At ConnectivityWeek, a focus on the smart grid value proposition

By Kimberly Kupiecki, senior vice president, cleantech group leader, Edelman

At ConnectivityWeek 2011, it was clear that while the smart grid has had its ups and downs, it’s here to stay. During the Tuesday morning plenary, we focused on the value proposition of the smart grid. Osama Onodera, chief representative of New Energy and Industrial Technology Development Organization (NEDO), said that people in Japan affected by the Tsunami and earth quake were using their car batteries to power their phones and other devices and if the grid in Japan was just a bit smarter, many more people would have had enough power to handle the basics. Vimal Mahendru President of Lagrand Group in India shared a compelling look at the incredible opportunity to build out a new power grid in India largely based on smart grid and clean technologies. He said if you were not looking at India as a place to do business, you’re missing the boat.

Slide from Vimal Mahendru’s presentation highlighting planned new generation for India (in blue)

We also examined the need for the smart grid industry to do a better job presenting a compelling value proposition to consumers, who play a major part in the success of the smart grid but who to date have been largely left out of the conversation. There is no shortage of surveys indicating that consumers aren’t very aware of the smart grid. Just this week, Ecoalign released a study showing that just 35 percent of respondents were aware of the term “smart grid” up just slightly from last year. This, along with a number of cases of consumer backlash to smart meters over the past year, indicates that we are currently in a trust deficit when it comes to consumers and the smart grid. When you are in a trust deficit, life is hard. According to the  2011 Edelman Trust Barometer®, if a company is distrusted, people are much more likely to believe negative information about it compared to a trusted company by a margin of 45 percent. Trust is essentially a license to operate in a new reality where nothing works in isolation, conversations can start anywhere by anyone, authority is dispersed and consumers act more like citizens.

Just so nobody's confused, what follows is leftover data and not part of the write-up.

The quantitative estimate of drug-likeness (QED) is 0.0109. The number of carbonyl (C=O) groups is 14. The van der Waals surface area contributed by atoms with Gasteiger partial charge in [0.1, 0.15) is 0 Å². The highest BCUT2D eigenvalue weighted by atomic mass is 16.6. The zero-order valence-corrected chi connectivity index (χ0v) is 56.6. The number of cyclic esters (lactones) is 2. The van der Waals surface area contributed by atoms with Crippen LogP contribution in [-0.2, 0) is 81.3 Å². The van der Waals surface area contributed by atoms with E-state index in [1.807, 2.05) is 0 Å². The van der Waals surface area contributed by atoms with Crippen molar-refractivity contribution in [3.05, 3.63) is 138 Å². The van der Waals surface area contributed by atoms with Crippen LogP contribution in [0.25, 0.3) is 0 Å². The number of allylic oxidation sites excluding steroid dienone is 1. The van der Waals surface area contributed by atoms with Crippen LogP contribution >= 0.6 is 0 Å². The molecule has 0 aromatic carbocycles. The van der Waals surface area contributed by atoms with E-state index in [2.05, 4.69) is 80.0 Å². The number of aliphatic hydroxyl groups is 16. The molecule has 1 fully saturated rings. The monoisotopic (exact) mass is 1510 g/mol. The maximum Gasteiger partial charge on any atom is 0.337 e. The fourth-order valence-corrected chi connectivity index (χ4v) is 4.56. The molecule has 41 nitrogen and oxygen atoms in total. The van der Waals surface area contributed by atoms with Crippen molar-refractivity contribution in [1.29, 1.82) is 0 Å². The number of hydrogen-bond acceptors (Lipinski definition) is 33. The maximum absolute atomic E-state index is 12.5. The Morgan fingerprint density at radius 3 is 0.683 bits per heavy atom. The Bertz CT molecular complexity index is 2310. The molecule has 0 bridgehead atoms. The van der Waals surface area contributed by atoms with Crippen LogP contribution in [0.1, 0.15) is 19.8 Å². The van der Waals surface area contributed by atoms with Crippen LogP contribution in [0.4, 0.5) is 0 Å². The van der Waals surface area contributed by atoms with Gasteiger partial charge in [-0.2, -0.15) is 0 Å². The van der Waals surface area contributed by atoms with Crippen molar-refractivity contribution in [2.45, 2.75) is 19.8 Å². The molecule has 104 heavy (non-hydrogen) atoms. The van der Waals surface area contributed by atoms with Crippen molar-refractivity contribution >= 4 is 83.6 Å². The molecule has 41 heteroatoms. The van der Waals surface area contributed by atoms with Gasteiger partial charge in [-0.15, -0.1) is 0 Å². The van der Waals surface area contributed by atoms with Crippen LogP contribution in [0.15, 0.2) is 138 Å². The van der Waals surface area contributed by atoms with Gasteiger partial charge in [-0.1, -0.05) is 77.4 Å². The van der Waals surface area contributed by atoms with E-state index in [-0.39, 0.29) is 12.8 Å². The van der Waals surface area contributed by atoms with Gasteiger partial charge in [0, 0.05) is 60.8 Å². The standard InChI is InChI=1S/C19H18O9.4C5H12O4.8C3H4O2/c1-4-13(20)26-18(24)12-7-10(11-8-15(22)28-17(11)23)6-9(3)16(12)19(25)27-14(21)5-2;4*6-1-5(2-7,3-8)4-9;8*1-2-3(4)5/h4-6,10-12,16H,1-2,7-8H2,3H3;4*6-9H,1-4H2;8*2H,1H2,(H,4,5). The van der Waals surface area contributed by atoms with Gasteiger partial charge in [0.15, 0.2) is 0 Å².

So how do we build trust? 

That was the topic of my talk on Tuesday in this case focused on the home energy management system (HEMS) market.  They key is engagement.  Consumers want more engagement when it comes to the smart grid. Many studies highlight this such as the State of the Consumer report released earlier this year by the Smart Grid Consumer Collaborative. At Edelman we have identified a number of behaviors that when expressed result in increased trust and engagement. While I won’t go through these in detail here, suffice it to say that in this new world of citizen-consumers, one or two interactions per year (the average for most utilities with 70 percent of those being negative) won’t be enough to engender trust and ultimately acceptance of new smart grid technologies. For the smart grid industry to thrive, we all need to embrace complexity, listen with intelligence and participate in the conversation.

I look forward to your comments and continuing the conversation on how to build trust with consumers when it comes to the smart grid.